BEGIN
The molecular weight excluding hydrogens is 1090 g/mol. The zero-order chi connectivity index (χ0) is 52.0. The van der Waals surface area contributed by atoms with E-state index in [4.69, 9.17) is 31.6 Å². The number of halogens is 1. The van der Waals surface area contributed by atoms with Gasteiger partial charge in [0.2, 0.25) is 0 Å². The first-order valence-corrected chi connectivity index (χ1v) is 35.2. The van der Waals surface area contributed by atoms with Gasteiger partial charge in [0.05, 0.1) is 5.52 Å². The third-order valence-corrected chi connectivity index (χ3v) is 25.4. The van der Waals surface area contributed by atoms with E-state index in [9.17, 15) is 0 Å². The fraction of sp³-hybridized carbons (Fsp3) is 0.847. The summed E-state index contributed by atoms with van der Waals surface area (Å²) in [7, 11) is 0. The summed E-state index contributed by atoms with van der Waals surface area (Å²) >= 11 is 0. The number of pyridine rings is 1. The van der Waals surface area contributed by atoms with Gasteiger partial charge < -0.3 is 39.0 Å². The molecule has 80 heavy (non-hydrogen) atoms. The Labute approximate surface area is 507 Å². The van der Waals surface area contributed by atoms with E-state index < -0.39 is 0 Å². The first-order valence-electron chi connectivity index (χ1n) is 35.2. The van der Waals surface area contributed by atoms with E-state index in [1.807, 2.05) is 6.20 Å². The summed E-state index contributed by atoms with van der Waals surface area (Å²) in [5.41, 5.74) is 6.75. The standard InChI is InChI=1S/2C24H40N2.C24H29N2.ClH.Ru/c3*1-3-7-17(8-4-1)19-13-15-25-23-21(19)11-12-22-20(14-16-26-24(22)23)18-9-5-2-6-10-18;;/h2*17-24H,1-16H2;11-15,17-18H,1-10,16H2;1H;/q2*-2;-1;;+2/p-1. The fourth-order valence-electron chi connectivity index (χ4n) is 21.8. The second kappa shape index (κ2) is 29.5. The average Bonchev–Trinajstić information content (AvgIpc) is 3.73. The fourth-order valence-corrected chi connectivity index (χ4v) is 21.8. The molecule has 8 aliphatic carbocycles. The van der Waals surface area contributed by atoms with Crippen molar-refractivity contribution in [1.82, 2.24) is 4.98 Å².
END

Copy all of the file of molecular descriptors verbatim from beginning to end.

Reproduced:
The molecular weight excluding hydrogens is 1090 g/mol. The zero-order chi connectivity index (χ0) is 52.0. The van der Waals surface area contributed by atoms with E-state index in [4.69, 9.17) is 31.6 Å². The number of halogens is 1. The van der Waals surface area contributed by atoms with Gasteiger partial charge in [0.2, 0.25) is 0 Å². The first-order valence-corrected chi connectivity index (χ1v) is 35.2. The van der Waals surface area contributed by atoms with Gasteiger partial charge in [0.05, 0.1) is 5.52 Å². The third-order valence-corrected chi connectivity index (χ3v) is 25.4. The van der Waals surface area contributed by atoms with E-state index in [9.17, 15) is 0 Å². The fraction of sp³-hybridized carbons (Fsp3) is 0.847. The summed E-state index contributed by atoms with van der Waals surface area (Å²) in [7, 11) is 0. The summed E-state index contributed by atoms with van der Waals surface area (Å²) >= 11 is 0. The number of pyridine rings is 1. The van der Waals surface area contributed by atoms with Gasteiger partial charge < -0.3 is 39.0 Å². The molecule has 80 heavy (non-hydrogen) atoms. The Labute approximate surface area is 507 Å². The van der Waals surface area contributed by atoms with E-state index < -0.39 is 0 Å². The first-order valence-electron chi connectivity index (χ1n) is 35.2. The van der Waals surface area contributed by atoms with E-state index in [1.807, 2.05) is 6.20 Å². The summed E-state index contributed by atoms with van der Waals surface area (Å²) in [5.41, 5.74) is 6.75. The standard InChI is InChI=1S/2C24H40N2.C24H29N2.ClH.Ru/c3*1-3-7-17(8-4-1)19-13-15-25-23-21(19)11-12-22-20(14-16-26-24(22)23)18-9-5-2-6-10-18;;/h2*17-24H,1-16H2;11-15,17-18H,1-10,16H2;1H;/q2*-2;-1;;+2/p-1. The fourth-order valence-electron chi connectivity index (χ4n) is 21.8. The second kappa shape index (κ2) is 29.5. The average Bonchev–Trinajstić information content (AvgIpc) is 3.73. The fourth-order valence-corrected chi connectivity index (χ4v) is 21.8. The molecule has 8 aliphatic carbocycles. The van der Waals surface area contributed by atoms with Crippen molar-refractivity contribution in [1.82, 2.24) is 4.98 Å².